Professor of Innovation & Organisation
Vice Dean for Research & Impact
Co-Director of the Cambridge Centre for Social Innovation
Fellow of Hughes Hall
BA, PhD (Stirling University)
My research interests include entrepreneurship, institutions and institutional change, regional innovation, and social innovation. I’m a Visiting Professor in the Department of Management and Marketing at the University of Melbourne, and a member of the Cambridge Corporate Governance Network. I serve as an Associate Editor at the Academy of Management Review.
I’m part of the Organisational Theory and Information Systems subject group at Cambridge Judge Business School, which is engaged with cross-disciplinary themes including leadership.
News and insights
Two papers co-authored by Cambridge Judge academics using social innovation approaches to solve defence issues will be presented at a military conference in the US this month. The first outlines suggested improvements to the United Nations (UN) deployment decision-making process, and the second addresses under participation of Asian American Pacific Islanders in the United States Air Force.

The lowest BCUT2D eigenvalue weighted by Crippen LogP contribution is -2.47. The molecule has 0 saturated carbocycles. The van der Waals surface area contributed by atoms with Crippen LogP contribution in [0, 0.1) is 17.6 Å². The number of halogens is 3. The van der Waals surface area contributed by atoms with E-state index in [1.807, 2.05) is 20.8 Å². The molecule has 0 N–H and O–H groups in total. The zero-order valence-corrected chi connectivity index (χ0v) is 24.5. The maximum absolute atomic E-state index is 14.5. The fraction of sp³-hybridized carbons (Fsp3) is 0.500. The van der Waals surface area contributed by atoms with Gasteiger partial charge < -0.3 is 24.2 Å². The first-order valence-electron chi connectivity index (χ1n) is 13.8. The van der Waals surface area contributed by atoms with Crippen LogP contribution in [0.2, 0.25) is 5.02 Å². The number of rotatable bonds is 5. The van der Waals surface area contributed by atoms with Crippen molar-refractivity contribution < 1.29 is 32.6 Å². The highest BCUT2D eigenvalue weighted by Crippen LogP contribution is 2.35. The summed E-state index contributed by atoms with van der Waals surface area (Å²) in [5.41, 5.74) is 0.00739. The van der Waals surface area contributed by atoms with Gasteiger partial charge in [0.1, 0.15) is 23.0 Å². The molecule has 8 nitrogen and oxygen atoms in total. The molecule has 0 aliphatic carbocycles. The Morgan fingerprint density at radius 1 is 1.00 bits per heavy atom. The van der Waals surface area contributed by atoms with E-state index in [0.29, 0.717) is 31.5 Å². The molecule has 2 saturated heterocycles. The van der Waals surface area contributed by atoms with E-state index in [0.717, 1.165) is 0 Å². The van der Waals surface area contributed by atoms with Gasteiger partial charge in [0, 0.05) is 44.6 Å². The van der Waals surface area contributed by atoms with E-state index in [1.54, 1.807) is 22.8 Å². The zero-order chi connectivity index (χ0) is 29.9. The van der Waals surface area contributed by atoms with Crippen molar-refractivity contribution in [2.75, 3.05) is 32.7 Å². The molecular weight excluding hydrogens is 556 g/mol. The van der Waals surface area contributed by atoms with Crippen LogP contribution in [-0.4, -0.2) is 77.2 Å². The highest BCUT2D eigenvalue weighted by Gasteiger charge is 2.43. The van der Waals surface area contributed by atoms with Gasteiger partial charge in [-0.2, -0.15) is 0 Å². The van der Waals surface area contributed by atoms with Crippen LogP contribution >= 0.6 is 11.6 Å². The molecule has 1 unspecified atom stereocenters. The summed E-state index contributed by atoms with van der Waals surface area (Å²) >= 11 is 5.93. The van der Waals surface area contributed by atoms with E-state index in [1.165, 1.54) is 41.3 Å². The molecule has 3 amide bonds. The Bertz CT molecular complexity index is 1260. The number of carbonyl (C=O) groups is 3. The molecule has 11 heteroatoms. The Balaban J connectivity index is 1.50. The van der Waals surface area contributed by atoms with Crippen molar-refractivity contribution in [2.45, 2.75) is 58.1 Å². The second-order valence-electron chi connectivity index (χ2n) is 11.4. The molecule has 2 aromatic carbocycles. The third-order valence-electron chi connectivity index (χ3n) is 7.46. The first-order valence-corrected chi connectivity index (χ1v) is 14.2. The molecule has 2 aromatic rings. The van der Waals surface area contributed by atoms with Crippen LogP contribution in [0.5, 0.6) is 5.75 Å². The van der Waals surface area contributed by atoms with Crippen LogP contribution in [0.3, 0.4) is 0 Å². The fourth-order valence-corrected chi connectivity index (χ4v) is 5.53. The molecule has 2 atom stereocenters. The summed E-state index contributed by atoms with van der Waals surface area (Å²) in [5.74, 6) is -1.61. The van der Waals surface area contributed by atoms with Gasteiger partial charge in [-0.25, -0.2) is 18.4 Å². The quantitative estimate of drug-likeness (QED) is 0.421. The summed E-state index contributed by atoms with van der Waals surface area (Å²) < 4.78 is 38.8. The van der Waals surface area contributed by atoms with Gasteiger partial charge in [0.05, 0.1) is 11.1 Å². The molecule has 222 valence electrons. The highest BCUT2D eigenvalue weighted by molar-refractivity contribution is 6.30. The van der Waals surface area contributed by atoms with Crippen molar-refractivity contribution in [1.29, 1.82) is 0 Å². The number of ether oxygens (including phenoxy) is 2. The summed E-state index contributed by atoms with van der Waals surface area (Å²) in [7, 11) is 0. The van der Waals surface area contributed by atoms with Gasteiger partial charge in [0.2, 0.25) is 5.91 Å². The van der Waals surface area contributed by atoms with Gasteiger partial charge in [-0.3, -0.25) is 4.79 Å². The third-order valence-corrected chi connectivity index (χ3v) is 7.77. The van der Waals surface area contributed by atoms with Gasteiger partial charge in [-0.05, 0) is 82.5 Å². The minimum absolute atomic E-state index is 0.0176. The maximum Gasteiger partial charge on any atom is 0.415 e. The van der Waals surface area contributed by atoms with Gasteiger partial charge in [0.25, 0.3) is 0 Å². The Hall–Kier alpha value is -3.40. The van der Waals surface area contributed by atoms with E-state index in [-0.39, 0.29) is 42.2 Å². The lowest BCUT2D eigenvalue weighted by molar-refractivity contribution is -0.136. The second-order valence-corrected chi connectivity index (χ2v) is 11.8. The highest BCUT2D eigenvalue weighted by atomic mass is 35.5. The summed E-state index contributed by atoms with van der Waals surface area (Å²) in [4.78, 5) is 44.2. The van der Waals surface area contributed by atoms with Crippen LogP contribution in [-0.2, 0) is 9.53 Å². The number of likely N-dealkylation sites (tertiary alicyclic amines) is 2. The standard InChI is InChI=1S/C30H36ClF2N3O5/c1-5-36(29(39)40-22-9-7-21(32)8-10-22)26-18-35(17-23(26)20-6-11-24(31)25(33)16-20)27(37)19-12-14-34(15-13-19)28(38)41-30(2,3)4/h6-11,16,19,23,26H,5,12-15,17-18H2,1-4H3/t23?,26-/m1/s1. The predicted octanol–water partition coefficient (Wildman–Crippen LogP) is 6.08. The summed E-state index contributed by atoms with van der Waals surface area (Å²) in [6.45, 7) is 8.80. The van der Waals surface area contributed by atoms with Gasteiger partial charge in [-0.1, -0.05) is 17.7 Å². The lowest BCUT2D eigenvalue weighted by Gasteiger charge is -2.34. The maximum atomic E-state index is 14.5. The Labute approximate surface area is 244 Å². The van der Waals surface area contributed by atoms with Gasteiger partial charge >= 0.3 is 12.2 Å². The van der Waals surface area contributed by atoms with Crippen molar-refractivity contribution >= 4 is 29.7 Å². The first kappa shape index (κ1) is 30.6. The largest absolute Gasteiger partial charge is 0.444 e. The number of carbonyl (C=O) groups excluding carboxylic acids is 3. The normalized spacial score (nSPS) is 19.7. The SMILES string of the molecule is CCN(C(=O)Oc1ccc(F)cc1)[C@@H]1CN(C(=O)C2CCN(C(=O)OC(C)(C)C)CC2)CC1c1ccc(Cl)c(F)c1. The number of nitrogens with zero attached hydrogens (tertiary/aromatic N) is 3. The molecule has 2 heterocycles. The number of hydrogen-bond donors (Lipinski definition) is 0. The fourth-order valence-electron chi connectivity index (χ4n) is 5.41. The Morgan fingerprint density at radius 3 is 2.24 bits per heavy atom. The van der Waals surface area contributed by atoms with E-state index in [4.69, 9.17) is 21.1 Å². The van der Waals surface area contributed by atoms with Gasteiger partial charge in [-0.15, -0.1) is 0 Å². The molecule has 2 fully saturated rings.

Articles on helping employees in distress and meeting strategic goals through innovation appear in the September-October issue of the HBR magazine.
In this special insight article, we look at some of the work done at Cambridge Judge to highlight issues affecting the marginalised and point a way forward to solving them, and we also talk to some of those involved in these important initiatives.
Stanford Social Innovation Review | 11 January 2020
A research paper co-authored at Cambridge Judge Business School reconstructs how an international children’s rights organisation worked in Indonesia to disrupt highly institutionalised child marriage. The paper by Dr Laura Claus and Professor Paul Tracey examines how NGOs navigate such obstacles.
Research co-authored by Paul Tracey, Professor of Innovation & Organisation at Cambridge Judge Business School, looks at how business leaders can pivot when necessary yet maintain good relations with their stakeholders. “Ventures can remove the affective hostility of stakeholders and rebuild connections with many of them by exposing their struggles,” the study says.